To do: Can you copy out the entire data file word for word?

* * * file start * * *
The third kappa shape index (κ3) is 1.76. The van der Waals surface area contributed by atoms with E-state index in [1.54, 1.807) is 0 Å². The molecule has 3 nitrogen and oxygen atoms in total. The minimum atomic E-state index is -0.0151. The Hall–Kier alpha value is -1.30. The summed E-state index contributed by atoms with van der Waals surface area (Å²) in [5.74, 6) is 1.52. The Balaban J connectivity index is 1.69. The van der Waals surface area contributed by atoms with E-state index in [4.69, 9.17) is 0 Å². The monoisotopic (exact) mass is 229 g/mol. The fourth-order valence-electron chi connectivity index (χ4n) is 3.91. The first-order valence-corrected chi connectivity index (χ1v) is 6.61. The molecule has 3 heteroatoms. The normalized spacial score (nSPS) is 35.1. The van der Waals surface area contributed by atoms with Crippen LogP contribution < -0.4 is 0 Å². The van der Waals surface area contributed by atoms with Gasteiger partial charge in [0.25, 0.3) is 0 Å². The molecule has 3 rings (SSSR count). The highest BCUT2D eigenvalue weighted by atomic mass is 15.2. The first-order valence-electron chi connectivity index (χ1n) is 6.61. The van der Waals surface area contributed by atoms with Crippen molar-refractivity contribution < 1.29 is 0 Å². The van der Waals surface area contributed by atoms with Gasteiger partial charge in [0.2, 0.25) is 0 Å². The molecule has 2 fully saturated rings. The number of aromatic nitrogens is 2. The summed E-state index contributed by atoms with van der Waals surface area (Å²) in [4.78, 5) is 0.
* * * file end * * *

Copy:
The third kappa shape index (κ3) is 1.76. The van der Waals surface area contributed by atoms with E-state index in [1.54, 1.807) is 0 Å². The molecule has 3 nitrogen and oxygen atoms in total. The minimum atomic E-state index is -0.0151. The Hall–Kier alpha value is -1.30. The summed E-state index contributed by atoms with van der Waals surface area (Å²) in [5.74, 6) is 1.52. The Balaban J connectivity index is 1.69. The van der Waals surface area contributed by atoms with E-state index in [4.69, 9.17) is 0 Å². The monoisotopic (exact) mass is 229 g/mol. The fourth-order valence-electron chi connectivity index (χ4n) is 3.91. The first-order valence-corrected chi connectivity index (χ1v) is 6.61. The molecule has 3 heteroatoms. The normalized spacial score (nSPS) is 35.1. The van der Waals surface area contributed by atoms with Crippen LogP contribution < -0.4 is 0 Å². The van der Waals surface area contributed by atoms with Gasteiger partial charge in [0.25, 0.3) is 0 Å². The molecule has 3 rings (SSSR count). The highest BCUT2D eigenvalue weighted by atomic mass is 15.2. The first-order valence-electron chi connectivity index (χ1n) is 6.61. The van der Waals surface area contributed by atoms with Crippen molar-refractivity contribution < 1.29 is 0 Å². The van der Waals surface area contributed by atoms with Gasteiger partial charge in [0.2, 0.25) is 0 Å². The molecule has 2 fully saturated rings. The number of aromatic nitrogens is 2. The summed E-state index contributed by atoms with van der Waals surface area (Å²) in [4.78, 5) is 0.